January 6, 2023 - 7:00am

“I just don’t know who to vote for anymore. I don’t think it makes any difference,” grumbled a friend of mine when I met him for a beer in Berlin over Christmas. And he is not alone. Over the last year, Germans’ trust in politics and public institutions has imploded, a new poll suggests.

Of course, general dissatisfaction with politics is nothing new, but the poll suggests there has been an astonishing drop in the German public’s confidence in every single one of the institutions that govern them, from local administration to the European Union, which only 31% said they still trusted.

The biggest loss of confidence was suffered by the federal government and the Chancellor, who compared to last year’s poll lost 22% and 24% respectively and are now only trusted by around a third of Germans.

It would be easy to write these alarming figures off as the result of an extraordinarily difficult year for many Germans. Average inflation in 2022 was around 8% and this figure still hides a drastic increase in food prices which rose by a fifth. The war in Ukraine and the attendant escalation of the energy crisis have also taken their toll on living standards. The German state of Hesse reported, for example, that in 2022 its citizens paid over a third more on their energy bills and 27% more to fill up their cars.

But the sudden drop in trust in so many public institutions cannot be explained away by the economic situation. On a personal level, a recent poll suggested, the overwhelming majority of Germans saw 2022 as a positive year and look forward to 2023. Friends and family in Germany tell me they understand that global circumstances make it impossible for any government to restore the stability Germany enjoyed for so long.

Their issue is one of trust. They feel that institutions and the politicians that fill them are out of touch and have no interest in public service. A number of scandals throughout 2022 cemented this impression at all levels. The corruption allegations against senior EU politicians, dubbed Qatargate, reinforced conceptions of self-serving bureaucrats in Brussels. The German Chancellor was repeatedly linked to a multibillion-euro tax evasion scandal. And even at local level, trust was eroded in incidents such as the Berlin state elections of 2021, which were deemed invalid due to “systematic faults” and have to be repeated this year. Taken together, such incidents give many the impression that public institutions are plagued by corruption and incompetence.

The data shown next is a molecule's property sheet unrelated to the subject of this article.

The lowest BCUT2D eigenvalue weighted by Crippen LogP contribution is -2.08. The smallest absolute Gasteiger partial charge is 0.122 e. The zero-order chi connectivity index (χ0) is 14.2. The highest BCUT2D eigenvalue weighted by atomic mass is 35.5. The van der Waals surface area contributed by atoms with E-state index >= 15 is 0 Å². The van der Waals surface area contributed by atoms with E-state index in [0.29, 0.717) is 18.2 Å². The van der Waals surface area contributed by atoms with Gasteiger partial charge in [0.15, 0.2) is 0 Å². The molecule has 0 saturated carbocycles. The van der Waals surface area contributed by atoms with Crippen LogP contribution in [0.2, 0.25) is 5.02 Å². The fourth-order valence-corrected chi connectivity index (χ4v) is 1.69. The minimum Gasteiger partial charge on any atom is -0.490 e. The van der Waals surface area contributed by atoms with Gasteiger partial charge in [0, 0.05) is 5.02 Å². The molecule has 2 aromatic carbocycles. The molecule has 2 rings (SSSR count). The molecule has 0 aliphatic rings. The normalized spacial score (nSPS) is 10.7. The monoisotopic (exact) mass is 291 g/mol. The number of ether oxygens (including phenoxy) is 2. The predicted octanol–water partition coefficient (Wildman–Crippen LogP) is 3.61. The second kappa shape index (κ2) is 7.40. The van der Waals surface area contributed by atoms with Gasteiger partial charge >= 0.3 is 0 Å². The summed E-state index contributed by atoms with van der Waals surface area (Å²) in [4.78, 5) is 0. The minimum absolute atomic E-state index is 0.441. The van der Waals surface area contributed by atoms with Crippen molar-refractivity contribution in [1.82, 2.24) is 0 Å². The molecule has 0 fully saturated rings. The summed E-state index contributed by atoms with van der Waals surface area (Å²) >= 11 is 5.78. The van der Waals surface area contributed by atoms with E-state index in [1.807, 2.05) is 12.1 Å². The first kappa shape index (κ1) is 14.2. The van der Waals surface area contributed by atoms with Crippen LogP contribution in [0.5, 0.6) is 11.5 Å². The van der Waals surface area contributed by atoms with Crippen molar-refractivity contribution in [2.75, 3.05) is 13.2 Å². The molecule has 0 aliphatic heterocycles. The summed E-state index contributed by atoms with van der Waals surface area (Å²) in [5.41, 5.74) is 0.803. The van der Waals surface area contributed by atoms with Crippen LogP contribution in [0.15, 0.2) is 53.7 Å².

Perhaps the most damaging factor, however, is communication. Politicians at all levels appear to be out of touch and, worse, they don’t seem to see this as a problem. When the conflict between Russia and Ukraine escalated at the beginning of 2022, the Chancellor kept such a low profile that even Germany’s public broadcaster ARD wondered: “Where is Olaf Scholz?” More recently he’s had to defend his Defence Minister Christine Lambrecht, whose “insensitive” New Year’s address, in which she talked about the war in Ukraine in front of a fireworks display, “only crowns her series of embarrassments,” as an opposition politician put it.

Germans have not only lost trust in their politicians but also, more alarmingly, in the institutions they occupy — at all levels from the local to the supranational. This should be a wake-up call to anyone in public office, as such disaffection always helps those who offer radical policies rather than more of the same. Germany, of all countries, should know never to take democracy for granted.

Katja Hoyer is a German-British historian and writer. She is the author, most recently, of Beyond the Wall: East Germany, 1949-1990.